The New Johari Window #23: Quadrant Two: Interpersonal Needs

The New Johari Window #23: Quadrant Two: Interpersonal Needs

Unfortunately, as in the case of those with a high reactive need for control, other people may infer many things about us if we remain silent. They might infer that we want them to take charge – and not tell us that this is their inference. An awkward (and frustrating) scenario may (and often does) play out: we want things to operate in a relaxed manner, while our colleague desperately tries to organize things, assuming that this is what we want.

They might instead infer that we are indifferent to them or to their project – hence don’t really even want to be involved in the relationship or group – and they might be right. Schutz suggests that relationships or groups in which control issues are never addressed or unsuccessfully addressed are often ones in which the initial issues of inclusion were also never successfully addressed. He suggests that we must return to the domain of inclusion and to the formation of the relationship or group. Once we get this right, we can move on to the domain of control and can confront the stage of storming in a successful manner.


There is a third interpersonal need that may be associated with the external focus and reactive strategy. Those with a strong need for openness and an external, reactive focus will formulate the fundamental issue this way: “How open do I want you to be?” There is a closely related question: “To what extent do I want to feel obligated to you and our relationship?” These questions are often associated with two other sentiments. First, “I want other people in this group to share their feelings, thoughts and reactions with me.” Second, “I fear group settings in which members remain quiet and are reticent to talk about what is really happening in the group.”

With specific regard to Quad Two, the fundamental questions get reframed: “How aware are you of my need for openness or my need for you to be open with me?” Conversely, if I have a low need for openness, the fundamental questions are: “How aware are you of my reluctance to be open with you or of my wish that you not be very open or disclosing with me?” What does it mean that other people see us as wanting openness, but that we are unaware of this need?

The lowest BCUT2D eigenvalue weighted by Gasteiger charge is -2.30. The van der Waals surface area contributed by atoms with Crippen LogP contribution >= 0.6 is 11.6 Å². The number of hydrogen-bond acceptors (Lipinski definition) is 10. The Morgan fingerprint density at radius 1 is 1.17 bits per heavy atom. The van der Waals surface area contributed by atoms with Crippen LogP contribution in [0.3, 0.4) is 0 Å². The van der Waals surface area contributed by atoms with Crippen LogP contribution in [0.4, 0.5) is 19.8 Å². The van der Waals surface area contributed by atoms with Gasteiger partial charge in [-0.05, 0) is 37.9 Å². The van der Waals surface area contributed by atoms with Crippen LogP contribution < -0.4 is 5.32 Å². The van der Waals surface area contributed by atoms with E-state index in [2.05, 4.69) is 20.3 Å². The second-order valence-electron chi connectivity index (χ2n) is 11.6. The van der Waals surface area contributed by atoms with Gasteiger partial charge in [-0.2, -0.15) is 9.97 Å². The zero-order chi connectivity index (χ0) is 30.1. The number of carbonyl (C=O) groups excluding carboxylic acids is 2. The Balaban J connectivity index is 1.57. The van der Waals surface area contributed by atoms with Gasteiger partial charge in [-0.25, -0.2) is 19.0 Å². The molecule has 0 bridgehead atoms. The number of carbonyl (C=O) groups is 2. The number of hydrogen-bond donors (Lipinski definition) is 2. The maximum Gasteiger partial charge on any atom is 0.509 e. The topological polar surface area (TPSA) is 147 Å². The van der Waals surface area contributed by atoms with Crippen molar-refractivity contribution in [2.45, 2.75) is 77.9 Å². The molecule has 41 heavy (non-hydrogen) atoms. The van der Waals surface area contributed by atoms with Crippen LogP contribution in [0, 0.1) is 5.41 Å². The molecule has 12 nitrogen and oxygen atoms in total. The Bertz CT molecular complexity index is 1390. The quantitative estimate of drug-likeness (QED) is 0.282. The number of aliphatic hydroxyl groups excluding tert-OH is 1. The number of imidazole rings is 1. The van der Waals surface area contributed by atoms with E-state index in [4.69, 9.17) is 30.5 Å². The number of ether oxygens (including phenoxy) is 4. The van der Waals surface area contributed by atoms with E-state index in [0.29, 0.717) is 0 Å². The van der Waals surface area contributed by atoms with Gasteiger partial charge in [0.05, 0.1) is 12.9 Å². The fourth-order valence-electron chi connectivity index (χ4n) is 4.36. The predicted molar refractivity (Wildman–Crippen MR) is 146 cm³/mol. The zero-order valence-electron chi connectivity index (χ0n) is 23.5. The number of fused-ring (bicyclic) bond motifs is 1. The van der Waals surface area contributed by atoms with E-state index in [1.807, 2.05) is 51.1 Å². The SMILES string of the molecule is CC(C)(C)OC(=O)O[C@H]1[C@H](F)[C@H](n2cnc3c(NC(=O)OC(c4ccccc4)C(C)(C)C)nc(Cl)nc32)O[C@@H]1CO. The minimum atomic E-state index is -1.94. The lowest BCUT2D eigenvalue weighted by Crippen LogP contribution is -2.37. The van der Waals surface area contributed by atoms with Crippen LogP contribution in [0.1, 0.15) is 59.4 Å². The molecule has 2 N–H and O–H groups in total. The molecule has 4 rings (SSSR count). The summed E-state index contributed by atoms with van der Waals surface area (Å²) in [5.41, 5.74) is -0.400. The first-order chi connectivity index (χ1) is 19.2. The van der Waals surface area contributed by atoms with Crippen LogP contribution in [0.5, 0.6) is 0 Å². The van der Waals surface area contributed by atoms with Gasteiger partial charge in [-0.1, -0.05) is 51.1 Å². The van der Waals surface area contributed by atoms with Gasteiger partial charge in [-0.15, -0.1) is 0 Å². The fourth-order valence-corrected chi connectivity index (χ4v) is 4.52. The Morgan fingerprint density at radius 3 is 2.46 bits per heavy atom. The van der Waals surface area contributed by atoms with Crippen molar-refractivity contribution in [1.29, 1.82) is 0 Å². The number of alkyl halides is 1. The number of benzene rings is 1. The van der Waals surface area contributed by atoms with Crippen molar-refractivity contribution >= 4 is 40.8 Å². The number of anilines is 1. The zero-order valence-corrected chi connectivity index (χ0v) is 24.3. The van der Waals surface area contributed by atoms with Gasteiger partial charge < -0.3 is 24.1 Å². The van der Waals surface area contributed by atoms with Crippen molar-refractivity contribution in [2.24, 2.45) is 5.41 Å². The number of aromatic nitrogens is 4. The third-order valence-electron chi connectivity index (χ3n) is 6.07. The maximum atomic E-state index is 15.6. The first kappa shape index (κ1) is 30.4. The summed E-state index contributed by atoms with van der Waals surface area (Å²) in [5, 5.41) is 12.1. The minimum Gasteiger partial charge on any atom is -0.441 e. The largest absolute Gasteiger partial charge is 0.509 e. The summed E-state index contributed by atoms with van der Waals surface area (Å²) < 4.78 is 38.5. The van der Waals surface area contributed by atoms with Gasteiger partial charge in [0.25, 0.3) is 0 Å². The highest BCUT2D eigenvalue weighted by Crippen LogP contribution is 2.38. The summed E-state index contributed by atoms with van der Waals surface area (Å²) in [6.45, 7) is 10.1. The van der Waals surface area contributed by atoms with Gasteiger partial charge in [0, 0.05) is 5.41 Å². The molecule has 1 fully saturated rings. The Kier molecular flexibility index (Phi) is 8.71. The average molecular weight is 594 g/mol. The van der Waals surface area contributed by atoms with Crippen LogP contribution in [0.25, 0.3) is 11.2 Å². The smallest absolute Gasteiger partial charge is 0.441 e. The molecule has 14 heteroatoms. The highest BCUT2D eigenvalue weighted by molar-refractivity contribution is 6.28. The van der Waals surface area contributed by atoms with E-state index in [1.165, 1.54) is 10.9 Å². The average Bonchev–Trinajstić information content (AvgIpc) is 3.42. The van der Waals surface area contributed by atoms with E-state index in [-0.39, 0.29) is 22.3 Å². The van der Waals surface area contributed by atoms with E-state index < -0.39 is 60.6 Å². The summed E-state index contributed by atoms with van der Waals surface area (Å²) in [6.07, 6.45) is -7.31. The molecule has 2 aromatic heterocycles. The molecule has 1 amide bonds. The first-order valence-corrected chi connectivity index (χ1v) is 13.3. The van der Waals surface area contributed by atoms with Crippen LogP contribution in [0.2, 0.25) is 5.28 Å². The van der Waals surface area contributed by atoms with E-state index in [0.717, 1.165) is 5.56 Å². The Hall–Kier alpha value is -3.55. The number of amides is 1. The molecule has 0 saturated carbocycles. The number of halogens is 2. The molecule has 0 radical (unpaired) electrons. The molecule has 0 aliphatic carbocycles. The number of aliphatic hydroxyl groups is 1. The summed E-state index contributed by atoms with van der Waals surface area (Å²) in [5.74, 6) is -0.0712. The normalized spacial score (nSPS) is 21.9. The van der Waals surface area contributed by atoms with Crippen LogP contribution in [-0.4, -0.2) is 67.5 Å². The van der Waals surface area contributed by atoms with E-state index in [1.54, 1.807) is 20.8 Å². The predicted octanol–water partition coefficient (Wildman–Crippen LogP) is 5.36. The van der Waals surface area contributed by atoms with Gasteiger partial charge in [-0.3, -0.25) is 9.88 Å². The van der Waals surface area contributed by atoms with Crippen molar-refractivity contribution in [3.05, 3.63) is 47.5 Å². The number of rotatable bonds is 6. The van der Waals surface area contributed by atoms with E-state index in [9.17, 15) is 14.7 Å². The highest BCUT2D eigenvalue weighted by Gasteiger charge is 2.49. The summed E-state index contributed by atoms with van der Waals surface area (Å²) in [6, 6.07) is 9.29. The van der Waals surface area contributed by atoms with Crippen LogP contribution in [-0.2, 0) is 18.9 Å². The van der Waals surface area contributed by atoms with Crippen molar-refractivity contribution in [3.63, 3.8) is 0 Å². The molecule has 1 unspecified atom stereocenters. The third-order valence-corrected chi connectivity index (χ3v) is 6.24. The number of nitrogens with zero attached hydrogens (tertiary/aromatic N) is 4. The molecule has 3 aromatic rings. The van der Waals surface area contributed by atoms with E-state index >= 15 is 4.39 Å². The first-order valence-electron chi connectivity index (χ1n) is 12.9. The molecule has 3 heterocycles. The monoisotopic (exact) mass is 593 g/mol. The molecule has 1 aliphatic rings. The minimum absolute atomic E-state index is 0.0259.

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About the Author

William BergquistWilliam Bergquist, Ph.D. An international coach and consultant in the fields of psychology, management and public administration, author of more than 50 books, and president of a psychology institute. Dr. Bergquist consults on and writes about personal, group, organizational and societal transitions and transformations. His published work ranges from the personal transitions of men and women in their 50s and the struggles of men and women in recovering from strokes to the experiences of freedom among the men and women of Eastern Europe following the collapse of the Soviet Union. In recent years, Bergquist has focused on the processes of organizational coaching. He is coauthor with Agnes Mura of coachbook, co-founder of the International Journal of Coaching in Organizations and co-founder of the International Consortium for Coaching in Organizations.

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